Carlotta Williams is a front desk agent and night auditor who works at two properties in the Nashville area, the Quality Inn Nashville Downtown – Stadium and the Clarion Hotel Nashville Downtown – Stadium. Before she began her career in hospitality, Williams never saw herself working in hotels. In fact, she started out in customer service, but once she started working in hospitality, she loved it. “My coworkers are like a family,” she says, adding, “so they’re stuck with me now.”
Williams’ enthusiasm for the hotel industry is palpable, but the past year has not been an easy one. The Nashville area was hit with a one-two punch in the beginning of March. On March 2 and 3, a series of tornados caused significant damage in western and central Tennessee. Just two weeks later, COVID started to cause massive shutdowns and travel restrictions across the country. Initially, Williams worked at just the Clarion, but it was damaged during the tornadoes, so much of the staff was brought on to help at the Quality Inn until repairs were finished.
At the onset of the pandemic, occupancy at the Quality Inn Nashville Downtown dipped significantly. Williams described her night shifts as “completely dead,” noting that she was used to having at least a few guests come through while she manned the front desk. “You might even have someone sit there and chat with you all night, but once COVID started, that interaction stopped,” she describes.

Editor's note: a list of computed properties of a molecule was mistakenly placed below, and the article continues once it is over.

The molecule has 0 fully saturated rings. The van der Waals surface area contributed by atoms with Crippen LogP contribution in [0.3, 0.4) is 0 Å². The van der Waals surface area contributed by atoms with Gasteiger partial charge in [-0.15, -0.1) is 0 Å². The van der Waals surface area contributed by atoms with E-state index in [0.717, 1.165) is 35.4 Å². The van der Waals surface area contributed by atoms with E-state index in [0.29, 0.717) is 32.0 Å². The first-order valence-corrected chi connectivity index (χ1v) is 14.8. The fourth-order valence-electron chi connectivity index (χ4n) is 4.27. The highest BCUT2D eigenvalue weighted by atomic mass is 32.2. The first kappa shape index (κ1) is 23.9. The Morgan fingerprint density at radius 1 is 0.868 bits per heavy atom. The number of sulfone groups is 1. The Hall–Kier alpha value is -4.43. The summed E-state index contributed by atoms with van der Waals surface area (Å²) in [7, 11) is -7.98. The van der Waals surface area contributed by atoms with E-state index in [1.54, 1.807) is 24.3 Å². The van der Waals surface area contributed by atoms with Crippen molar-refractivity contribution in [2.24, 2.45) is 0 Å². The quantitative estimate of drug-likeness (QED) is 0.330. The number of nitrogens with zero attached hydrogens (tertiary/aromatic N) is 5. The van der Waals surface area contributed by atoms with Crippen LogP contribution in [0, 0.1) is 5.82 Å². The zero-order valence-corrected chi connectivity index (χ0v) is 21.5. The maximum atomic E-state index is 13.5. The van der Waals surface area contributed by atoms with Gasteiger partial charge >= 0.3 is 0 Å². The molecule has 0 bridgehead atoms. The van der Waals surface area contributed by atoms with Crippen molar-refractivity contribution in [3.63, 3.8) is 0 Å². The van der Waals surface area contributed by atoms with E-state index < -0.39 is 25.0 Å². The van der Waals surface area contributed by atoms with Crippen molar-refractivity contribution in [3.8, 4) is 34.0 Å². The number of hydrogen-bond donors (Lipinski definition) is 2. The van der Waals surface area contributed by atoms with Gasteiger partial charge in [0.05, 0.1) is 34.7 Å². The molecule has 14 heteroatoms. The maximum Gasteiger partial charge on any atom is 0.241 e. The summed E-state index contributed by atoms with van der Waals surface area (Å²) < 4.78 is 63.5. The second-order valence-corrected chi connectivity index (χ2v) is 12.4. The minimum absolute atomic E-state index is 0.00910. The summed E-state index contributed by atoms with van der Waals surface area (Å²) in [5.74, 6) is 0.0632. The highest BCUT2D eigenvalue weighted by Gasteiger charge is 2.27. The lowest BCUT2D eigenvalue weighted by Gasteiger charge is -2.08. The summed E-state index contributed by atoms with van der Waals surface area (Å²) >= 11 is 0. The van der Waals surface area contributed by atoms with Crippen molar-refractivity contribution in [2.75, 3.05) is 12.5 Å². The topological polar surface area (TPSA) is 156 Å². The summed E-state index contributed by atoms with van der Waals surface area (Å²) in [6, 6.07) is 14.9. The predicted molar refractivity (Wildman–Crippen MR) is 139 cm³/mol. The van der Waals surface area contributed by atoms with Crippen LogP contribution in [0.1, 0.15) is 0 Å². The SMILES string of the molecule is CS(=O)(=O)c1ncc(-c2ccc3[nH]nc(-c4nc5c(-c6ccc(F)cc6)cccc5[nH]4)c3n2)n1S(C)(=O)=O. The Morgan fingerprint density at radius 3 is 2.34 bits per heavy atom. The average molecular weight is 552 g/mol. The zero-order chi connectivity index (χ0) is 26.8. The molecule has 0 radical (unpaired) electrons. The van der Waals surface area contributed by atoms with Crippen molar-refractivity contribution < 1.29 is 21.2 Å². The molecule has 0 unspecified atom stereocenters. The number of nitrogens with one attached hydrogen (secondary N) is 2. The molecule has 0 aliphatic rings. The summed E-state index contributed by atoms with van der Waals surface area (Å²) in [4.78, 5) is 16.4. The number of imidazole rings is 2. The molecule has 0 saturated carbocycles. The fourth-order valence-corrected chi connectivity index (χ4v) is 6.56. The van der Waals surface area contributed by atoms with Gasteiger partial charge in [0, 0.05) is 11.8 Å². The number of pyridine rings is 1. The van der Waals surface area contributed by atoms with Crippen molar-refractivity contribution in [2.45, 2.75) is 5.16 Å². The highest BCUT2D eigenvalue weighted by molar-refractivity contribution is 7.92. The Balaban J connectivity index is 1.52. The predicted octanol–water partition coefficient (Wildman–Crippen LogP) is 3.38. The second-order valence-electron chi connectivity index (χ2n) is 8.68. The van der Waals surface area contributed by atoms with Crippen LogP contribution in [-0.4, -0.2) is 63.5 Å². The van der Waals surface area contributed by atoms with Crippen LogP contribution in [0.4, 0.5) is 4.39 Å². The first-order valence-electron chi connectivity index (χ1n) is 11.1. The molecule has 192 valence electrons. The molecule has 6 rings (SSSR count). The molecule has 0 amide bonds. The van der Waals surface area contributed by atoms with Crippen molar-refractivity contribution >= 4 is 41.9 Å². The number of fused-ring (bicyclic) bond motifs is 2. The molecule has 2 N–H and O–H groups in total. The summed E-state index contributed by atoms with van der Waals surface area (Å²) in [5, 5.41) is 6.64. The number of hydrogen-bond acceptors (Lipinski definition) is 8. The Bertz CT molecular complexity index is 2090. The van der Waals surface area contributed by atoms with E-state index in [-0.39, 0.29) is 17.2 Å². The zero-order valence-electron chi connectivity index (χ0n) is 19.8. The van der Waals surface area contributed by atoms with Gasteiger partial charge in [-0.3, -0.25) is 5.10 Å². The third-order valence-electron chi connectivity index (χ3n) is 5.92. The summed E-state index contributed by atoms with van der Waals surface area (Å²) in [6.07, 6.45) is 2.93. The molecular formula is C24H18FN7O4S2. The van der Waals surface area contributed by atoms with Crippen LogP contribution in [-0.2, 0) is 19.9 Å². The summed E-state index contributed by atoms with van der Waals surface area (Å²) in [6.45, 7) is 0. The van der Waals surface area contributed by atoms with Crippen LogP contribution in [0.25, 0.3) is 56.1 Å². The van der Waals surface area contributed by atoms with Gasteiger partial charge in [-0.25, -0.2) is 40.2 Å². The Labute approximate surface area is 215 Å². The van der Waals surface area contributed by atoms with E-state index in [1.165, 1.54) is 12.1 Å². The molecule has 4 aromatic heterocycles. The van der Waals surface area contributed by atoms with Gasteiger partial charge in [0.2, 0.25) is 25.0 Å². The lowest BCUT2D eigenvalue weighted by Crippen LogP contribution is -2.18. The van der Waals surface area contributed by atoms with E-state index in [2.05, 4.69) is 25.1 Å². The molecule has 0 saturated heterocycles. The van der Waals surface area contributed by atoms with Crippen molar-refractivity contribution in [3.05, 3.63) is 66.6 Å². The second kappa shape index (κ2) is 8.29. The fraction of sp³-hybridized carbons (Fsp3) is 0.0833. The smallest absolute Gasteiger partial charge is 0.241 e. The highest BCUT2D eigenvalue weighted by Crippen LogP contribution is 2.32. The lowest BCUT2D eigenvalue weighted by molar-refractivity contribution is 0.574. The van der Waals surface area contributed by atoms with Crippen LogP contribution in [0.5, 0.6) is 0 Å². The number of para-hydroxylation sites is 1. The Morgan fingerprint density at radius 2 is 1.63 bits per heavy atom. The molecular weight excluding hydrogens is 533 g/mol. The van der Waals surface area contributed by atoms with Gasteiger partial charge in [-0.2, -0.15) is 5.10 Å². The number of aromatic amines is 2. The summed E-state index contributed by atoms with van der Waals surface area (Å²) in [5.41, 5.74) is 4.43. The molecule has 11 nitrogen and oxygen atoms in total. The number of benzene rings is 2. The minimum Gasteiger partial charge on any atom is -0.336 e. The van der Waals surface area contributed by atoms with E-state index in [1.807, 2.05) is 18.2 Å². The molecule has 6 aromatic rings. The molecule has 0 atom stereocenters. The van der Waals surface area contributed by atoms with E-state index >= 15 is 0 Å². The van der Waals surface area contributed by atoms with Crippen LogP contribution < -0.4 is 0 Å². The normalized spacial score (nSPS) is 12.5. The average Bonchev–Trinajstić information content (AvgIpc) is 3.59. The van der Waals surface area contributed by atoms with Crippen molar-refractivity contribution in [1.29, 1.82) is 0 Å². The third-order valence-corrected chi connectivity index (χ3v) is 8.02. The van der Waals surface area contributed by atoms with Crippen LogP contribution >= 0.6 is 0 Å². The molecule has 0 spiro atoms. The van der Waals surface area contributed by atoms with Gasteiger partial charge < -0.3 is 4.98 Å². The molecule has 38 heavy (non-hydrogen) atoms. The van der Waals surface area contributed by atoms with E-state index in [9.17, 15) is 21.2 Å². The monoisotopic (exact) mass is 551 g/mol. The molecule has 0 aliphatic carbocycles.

Things started to pick back up for the Quality Inn Nashville Downtown – Stadium in the spring, but for Williams, the summer was anything but business as usual. On a rainy night in June, Williams was working an overnight shift at the front desk when an emergency occurred.
Around midnight, one of Williams’ guests stepped outside. He didn’t come back, and about an hour later, his fiancé followed. When neither returned, Williams went outside herself and found that the first guest was in his car, unresponsive. Immediately, Williams sprang into action, first calling an ambulance and then performing CPR on the unconscious man until the EMTs arrived. Once help came, she turned her attention to the guest’s fiancé, helping her calm down and dry off. The man survived, and the next day was told that without Williams’ help, he might not have made it.
Williams was just glad she was able to help someone in crisis. She adds that helping those in need is what the hospitality is all about, especially now when it is mainly serving essential personnel like health care, construction, and disaster relief workers who need a place to stay. “They’ve got to stay somewhere,” she notes. “We can’t run the world without them.”
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